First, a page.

Mass prosecution of advocates had begun since July 17, 2016, the time they were involved in the defense of the criminal cases initiated in respect to the capture of the Patrol Service Regiment in Yerevan. Courts had been sanctioning advocates for “disrespectful treatment against the court”, and then the Chamber of Advocates subjected them to a widespread disciplinary liability. The vivid evidence of this was the fact that in 2017 the Board of the Chamber of Advocates initiated 86 disciplinary proceedings, of which 69 were only related to the case of the Sasna Tsrer. Any statistical data for 2018 are not available yet.
The entrance of the advocates to the courtroom was also hindered by court bailiffs; there were threats against the advocate Arayik Papikyan and his family members on the Facebook social networking site. The person/s who spread threats has not been disclosed so far.
The issue of the harassment against advocates involved in high-profile cases was once again raised during a round-table discussion entitled “Advocating Advocates’ Rights in Armenia”. It was within the frames of the program of advocates’ rights advocacy in Armenia implemented by the Helsinki Association in support with the European Endowment for Democracy (EED). The program touched upon the activities of more than 17 advocates, more than 55 criminal cases were monitored in which the prosecuted advocates are involved. Within the framework of the program, a number of disciplinary hearings of the CA Board were also been monitored and interviews on various topics related to their professional field were conducted with the prosecuted advocates and public defenders.
During the round-table discussion, Arayik Papikyan, who is also involved in the high-profile cases as a defense lawyer, noted that, regardless of the conditions under which the advocates were subjected to judicial sanctions, the Chamber arguments represented the following template formulation: “Having analysed the above-mentioned, the advocate clearly realised that his actions were not legitimate and allowed a violation of the ethics rules of the advocate’s conduct, consequently the following measure of liability should be applied against him.”
Meanwhile, advocates clearly stated that they had acted only for the benefit of their defendants, to ensure a fair trial for them, and to protect the high reputation of the advocates’ community as well. “It can be supposed from the letter of the Chamber that the advocates had realised that they violated, and they allowed the violation,” said Araiyk Papikyan. Most advocates disagree with the decisions of the Chamber of Advocates, and they appeal the decisions in the court. But here too, we have reached deadlock.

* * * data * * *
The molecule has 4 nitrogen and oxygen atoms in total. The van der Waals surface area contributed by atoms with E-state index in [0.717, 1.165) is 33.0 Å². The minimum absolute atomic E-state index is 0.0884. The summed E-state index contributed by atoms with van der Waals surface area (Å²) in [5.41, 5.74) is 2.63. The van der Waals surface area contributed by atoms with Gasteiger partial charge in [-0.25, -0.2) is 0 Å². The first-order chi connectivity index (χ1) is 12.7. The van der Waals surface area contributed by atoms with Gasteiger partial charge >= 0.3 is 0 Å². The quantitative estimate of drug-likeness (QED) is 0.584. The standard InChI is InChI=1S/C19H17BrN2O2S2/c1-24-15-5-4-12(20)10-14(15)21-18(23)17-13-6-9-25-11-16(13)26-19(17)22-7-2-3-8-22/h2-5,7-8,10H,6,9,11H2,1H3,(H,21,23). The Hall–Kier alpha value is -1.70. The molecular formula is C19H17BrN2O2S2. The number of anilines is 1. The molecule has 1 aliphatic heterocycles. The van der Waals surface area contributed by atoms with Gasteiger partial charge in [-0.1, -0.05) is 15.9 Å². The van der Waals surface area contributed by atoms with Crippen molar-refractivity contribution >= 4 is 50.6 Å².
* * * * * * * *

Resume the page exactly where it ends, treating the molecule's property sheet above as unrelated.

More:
“Having examined the advocate’s complaint, the court should essentially acknowledge that another judge has made an incorrect decision against the advocate. Taking into account our judicial system and who the judges are, this can arouse suspicion,” added Arayik Papikyan, who himself has been subjected to more than two dozens of disciplinary sanctions. In his words, advocates should not be identified with their defendants.
During the round-table, opinions were expressed that the disciplinary proceedings subjected against the advocates should be dismissed as they had been initiated by the order of the former authorities.
The participating advocates expressed their opinion about the law that came into force on January 1, 2019, according to which the advocate may be fined up to 100,000 Armenian drams for a disrespectful attitude against the court. “One of the biggest arguments is that the judge himself offends, he makes a decision and he punishes. To perform his direct duties, the advocate may be fined,” said the advocate Nina Karapetyants, head of the “Helsinki Association” NGO.
The advocate Arayik Papikyan stressed that if the advocate is going to pay that money and is not going to appeal, it means he has been disrespectful. After that, the Chamber of Advocates should initiate disciplinary proseedings and if they find out that the advocate has violated the rule of conduct in the court he will once be warned. “That is, for my one violation, I will be punished twice. Meanwhile, it is a fundamental principle is not to be convicted twice for one and the same action”.
Still on February 4, 2019, the “Helsinki Association” human rights NGO applied to the NA Speaker and MPs, including former lawyers, who are now parliamentarians, to propose to eliminate the law or edit it so that it does not refer to them. No response has been received yet. According to Nina Karapetiants, the current powers can change that law as they have enough votes. “To make sure that steps are taken as a result of the revolution, that law should be abolished,” added advocate Hayarpi Sargsyan.
Proposals were put forward which will be summed up and presented during the next scheduled round-table meeting.